Unless you've had your head in the sand or been under a rock for the last year, you know our economy has been in a downward spiral. The release of the official word on December 1 by the National Bureau of Economic Research confirmed what we've all known--we're in a recession.
So, how did we get here? Listening to all of the talk of securitized loans and collatoralized debt obligations (CDOs), it may be easy to think that the repeal of the Glass-Steagall Act of 1933 and subsequent beginning of deregulation of the banks by Clinton with the Gramm-Leach-Bliley Act is to blame. Maybe partially so. Allowing investment banks to act as commercial banks (and vice-versa) definitely opened the door to these "complex financial instruments," as they've been called.
Some of these "complex financial instruments" include the securitizing of mortgages. What that means is mortgagors divide up their mortgages into tradeable securities and then sell them on the market. The idea is supposed to be that they're less risky because slices of so many different mortgages go into each security. Maybe they are--as long as the mortgagees are paying.
If you're a pro-business kind of person, then you'll probably see the hobbling of businesses (particularly auto makers) by unions as the cause. Yes, American car makers sell vehicles that cost more to produce, acquire, and maintain, and which also suffer quicker depreciation than their foreign counterparts. Union officials claim that they only account for about 10% of the cost of a vehicle; other sources say that number is as high as 25-30%. The truth is probably somewhere in the middle.
If you're more populist, you might think that the relaxed lending guidlelines from banks and the high-pressure tactics employed by mortgagors is to blame. Traditional guidelines said that you shouldn't buy a house that cost more than three times your annual income. With the takeoff of the CDOs, we quickly reached a point where everyone who wanted a home and qualified for a conforming loan had a mortgage.
To feed the beast, banks started offering "no verification" loans of all sorts, including "no document" and "stated income." These "creative" financing options allowed borrowers to merely tell the mortgagor how much money they made and the mortgagor would take it at face value. The inevitable happened--banks started lending money to people who had no way to pay the debt.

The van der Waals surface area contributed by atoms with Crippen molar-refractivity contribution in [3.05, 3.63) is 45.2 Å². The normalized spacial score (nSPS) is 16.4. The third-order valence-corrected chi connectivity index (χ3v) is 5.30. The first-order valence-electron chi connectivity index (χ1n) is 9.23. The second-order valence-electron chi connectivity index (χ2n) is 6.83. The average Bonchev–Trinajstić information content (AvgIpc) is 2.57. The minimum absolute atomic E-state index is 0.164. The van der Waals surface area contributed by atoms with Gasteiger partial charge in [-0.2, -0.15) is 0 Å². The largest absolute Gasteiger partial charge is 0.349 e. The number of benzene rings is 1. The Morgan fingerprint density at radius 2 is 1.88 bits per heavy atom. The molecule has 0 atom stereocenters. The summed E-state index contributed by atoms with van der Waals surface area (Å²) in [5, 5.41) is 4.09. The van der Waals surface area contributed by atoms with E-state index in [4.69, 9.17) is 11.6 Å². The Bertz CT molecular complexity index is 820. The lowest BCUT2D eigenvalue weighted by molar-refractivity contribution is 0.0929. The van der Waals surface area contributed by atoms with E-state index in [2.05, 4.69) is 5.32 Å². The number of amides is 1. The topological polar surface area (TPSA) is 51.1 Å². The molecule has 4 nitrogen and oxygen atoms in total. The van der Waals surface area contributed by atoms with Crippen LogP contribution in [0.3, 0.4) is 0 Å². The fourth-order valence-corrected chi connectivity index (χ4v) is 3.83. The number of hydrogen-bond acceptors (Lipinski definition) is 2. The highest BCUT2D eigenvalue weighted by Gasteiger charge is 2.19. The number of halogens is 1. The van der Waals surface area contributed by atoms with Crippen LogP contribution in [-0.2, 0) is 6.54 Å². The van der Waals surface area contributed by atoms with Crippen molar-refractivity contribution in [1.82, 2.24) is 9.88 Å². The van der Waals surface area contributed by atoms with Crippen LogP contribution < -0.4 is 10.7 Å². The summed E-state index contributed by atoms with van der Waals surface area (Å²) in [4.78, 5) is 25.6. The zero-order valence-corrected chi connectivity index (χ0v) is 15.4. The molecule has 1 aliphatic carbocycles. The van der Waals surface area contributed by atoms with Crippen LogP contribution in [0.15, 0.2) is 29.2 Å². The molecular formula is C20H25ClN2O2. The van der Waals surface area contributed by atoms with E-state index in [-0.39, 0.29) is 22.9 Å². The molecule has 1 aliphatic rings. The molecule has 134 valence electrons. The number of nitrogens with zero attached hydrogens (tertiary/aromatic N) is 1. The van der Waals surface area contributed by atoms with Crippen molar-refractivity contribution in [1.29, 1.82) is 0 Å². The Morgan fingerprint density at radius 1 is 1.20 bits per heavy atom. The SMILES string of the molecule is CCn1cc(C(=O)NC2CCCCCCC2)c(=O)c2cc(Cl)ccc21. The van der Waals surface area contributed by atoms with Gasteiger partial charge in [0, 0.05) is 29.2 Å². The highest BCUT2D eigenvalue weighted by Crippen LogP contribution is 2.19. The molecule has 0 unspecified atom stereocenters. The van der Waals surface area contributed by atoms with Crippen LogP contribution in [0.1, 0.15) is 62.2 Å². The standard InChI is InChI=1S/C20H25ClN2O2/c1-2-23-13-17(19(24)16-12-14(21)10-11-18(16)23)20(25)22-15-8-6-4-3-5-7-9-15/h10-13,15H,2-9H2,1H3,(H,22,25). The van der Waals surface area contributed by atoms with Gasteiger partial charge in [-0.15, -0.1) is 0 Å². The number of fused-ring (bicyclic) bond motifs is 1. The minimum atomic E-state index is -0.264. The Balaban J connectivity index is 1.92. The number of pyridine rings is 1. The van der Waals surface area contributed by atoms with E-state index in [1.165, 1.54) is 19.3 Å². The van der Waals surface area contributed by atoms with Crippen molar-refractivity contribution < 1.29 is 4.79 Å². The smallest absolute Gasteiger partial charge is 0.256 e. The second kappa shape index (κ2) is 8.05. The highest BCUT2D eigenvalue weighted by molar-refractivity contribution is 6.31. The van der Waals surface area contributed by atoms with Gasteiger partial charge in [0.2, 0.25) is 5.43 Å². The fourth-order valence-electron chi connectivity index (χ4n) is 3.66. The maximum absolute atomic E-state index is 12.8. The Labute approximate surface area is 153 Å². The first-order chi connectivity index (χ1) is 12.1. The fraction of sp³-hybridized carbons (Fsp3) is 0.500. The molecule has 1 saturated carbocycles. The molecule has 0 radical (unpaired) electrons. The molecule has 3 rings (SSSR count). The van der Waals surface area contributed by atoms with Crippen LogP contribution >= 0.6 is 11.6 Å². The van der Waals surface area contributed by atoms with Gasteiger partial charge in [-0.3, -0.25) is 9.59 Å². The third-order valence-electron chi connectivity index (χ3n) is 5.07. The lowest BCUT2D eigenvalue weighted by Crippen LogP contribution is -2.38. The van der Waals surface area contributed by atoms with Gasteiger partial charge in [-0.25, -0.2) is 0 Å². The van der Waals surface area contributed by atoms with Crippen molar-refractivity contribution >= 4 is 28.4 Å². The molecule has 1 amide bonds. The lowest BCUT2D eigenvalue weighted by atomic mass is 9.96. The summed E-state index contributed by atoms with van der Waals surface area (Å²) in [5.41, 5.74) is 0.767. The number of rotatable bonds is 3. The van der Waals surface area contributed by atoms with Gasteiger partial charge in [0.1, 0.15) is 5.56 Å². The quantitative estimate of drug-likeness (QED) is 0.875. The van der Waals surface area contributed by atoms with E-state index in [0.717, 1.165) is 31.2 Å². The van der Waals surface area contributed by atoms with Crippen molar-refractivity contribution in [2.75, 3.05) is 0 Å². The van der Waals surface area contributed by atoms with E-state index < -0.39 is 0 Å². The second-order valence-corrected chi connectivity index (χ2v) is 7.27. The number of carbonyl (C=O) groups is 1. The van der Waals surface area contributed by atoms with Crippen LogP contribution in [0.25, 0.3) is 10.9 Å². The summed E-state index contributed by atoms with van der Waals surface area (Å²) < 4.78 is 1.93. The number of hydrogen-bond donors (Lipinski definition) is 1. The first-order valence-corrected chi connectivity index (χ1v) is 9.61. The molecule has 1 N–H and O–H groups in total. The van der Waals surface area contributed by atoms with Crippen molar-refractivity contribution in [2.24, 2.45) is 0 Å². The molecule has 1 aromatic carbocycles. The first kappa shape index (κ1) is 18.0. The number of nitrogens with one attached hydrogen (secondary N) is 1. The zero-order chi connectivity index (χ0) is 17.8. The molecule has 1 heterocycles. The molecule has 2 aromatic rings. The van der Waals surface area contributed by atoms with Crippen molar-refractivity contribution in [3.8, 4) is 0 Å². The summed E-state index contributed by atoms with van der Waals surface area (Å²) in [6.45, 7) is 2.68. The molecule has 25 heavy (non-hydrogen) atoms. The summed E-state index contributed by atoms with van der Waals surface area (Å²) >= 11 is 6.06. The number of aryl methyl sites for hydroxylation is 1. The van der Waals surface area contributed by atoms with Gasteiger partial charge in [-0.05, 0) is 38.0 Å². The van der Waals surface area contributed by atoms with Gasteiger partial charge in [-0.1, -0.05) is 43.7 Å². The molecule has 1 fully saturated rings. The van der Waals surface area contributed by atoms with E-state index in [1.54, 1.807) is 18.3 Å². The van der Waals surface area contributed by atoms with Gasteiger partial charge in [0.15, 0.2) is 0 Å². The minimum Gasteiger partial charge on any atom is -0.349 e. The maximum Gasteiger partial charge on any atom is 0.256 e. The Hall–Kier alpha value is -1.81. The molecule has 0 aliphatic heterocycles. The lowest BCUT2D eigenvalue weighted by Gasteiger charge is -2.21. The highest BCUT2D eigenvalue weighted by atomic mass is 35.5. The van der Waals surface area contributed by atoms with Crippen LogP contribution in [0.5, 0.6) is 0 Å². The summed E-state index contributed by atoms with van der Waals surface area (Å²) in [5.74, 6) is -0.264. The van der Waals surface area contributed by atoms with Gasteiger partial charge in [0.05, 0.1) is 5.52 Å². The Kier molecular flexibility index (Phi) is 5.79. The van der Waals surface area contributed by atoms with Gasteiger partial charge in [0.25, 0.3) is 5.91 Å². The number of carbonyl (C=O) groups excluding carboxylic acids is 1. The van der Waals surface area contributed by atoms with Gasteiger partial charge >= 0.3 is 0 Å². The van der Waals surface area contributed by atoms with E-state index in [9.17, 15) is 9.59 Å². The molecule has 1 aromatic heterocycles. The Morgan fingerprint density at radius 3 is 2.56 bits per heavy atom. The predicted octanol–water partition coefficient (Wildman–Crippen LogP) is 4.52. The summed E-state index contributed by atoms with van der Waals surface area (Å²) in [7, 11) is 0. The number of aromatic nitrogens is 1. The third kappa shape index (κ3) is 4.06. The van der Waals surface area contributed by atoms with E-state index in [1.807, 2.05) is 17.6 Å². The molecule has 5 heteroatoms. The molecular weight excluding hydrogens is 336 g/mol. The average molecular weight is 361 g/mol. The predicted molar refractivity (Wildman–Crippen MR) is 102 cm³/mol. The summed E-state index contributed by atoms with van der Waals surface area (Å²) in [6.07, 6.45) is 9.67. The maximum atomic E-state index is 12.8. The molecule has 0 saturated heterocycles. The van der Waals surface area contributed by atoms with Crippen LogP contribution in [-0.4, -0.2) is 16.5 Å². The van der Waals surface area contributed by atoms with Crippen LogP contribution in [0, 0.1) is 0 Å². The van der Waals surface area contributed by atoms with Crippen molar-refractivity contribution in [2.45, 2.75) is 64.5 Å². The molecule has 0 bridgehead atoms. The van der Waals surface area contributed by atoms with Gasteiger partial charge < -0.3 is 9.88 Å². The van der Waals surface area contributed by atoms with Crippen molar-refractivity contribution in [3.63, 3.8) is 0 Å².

Adding insult to injury, a whole host of new loan options became popular, including interest-only and ARMs with ridiculous terms, designed to draw borrowers in on the promise of a low rate. The idea is that with a housing market rising at double-digit rates every year, you could continue to bank on your "investment" and just refinance (with cash out, of course) every so often to make sure you took advantage of your home's fake equity.
For example, a friend of mine recently related a story of when he was purchasing a home about 18 months ago. He makes a pretty good salary--about $70,0000 a year. He filled out the loan paperwork, and his mortgage broker told him that he qualified for a $600,000 mortgage. That's $3,000 a month for only the interest. Not to mention the taxes (most places in Michigan, that would be about $8-12,000 yearly) and insurnace (around $1,000 yearly). All of the sudden, you end up with a $4,000 per month commitment to your house; not too good when your take home is only about $4,100 after taxes and health care. Fortunately, he heeded Dirty Harry's advice, and knew his limitations.